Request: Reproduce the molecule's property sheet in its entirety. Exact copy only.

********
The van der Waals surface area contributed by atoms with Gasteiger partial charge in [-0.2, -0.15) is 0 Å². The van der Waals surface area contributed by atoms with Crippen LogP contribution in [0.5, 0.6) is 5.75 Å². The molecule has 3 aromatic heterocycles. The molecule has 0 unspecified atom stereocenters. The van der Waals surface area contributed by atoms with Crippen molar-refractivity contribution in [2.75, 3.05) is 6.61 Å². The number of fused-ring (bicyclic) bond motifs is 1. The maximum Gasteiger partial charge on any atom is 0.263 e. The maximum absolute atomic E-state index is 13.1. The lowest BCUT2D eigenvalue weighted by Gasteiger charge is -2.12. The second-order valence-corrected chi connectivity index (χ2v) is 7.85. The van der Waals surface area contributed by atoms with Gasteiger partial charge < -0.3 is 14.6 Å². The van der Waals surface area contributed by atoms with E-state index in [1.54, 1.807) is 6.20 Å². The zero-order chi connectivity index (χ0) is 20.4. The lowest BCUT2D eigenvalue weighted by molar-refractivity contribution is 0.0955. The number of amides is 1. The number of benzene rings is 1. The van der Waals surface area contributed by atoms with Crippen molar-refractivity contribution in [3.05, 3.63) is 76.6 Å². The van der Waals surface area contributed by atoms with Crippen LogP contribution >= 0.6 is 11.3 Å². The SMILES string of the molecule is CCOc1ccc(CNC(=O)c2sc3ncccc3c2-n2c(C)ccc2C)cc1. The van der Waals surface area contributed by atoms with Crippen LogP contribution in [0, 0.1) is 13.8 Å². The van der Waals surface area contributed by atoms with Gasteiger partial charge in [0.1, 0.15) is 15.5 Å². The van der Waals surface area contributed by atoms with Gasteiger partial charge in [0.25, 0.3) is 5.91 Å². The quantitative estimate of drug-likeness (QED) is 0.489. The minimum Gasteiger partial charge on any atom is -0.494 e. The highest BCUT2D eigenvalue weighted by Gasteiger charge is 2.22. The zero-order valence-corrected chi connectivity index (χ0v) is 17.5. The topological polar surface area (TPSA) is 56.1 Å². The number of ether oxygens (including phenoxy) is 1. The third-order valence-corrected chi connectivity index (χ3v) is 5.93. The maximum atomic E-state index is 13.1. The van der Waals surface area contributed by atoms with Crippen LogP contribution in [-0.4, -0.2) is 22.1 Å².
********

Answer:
The van der Waals surface area contributed by atoms with Gasteiger partial charge in [-0.2, -0.15) is 0 Å². The van der Waals surface area contributed by atoms with Crippen LogP contribution in [0.5, 0.6) is 5.75 Å². The molecule has 3 aromatic heterocycles. The molecule has 0 unspecified atom stereocenters. The van der Waals surface area contributed by atoms with Crippen molar-refractivity contribution in [2.75, 3.05) is 6.61 Å². The number of fused-ring (bicyclic) bond motifs is 1. The maximum Gasteiger partial charge on any atom is 0.263 e. The maximum absolute atomic E-state index is 13.1. The lowest BCUT2D eigenvalue weighted by Gasteiger charge is -2.12. The second-order valence-corrected chi connectivity index (χ2v) is 7.85. The van der Waals surface area contributed by atoms with Gasteiger partial charge < -0.3 is 14.6 Å². The van der Waals surface area contributed by atoms with E-state index in [1.54, 1.807) is 6.20 Å². The zero-order chi connectivity index (χ0) is 20.4. The lowest BCUT2D eigenvalue weighted by molar-refractivity contribution is 0.0955. The number of amides is 1. The number of benzene rings is 1. The van der Waals surface area contributed by atoms with Crippen molar-refractivity contribution in [3.05, 3.63) is 76.6 Å². The van der Waals surface area contributed by atoms with Crippen LogP contribution >= 0.6 is 11.3 Å². The SMILES string of the molecule is CCOc1ccc(CNC(=O)c2sc3ncccc3c2-n2c(C)ccc2C)cc1. The van der Waals surface area contributed by atoms with Crippen LogP contribution in [0, 0.1) is 13.8 Å². The van der Waals surface area contributed by atoms with Gasteiger partial charge in [0.1, 0.15) is 15.5 Å². The van der Waals surface area contributed by atoms with Gasteiger partial charge in [0.25, 0.3) is 5.91 Å². The quantitative estimate of drug-likeness (QED) is 0.489. The minimum Gasteiger partial charge on any atom is -0.494 e. The highest BCUT2D eigenvalue weighted by Gasteiger charge is 2.22. The zero-order valence-corrected chi connectivity index (χ0v) is 17.5. The topological polar surface area (TPSA) is 56.1 Å². The number of ether oxygens (including phenoxy) is 1. The third-order valence-corrected chi connectivity index (χ3v) is 5.93. The maximum atomic E-state index is 13.1. The van der Waals surface area contributed by atoms with Crippen LogP contribution in [-0.4, -0.2) is 22.1 Å².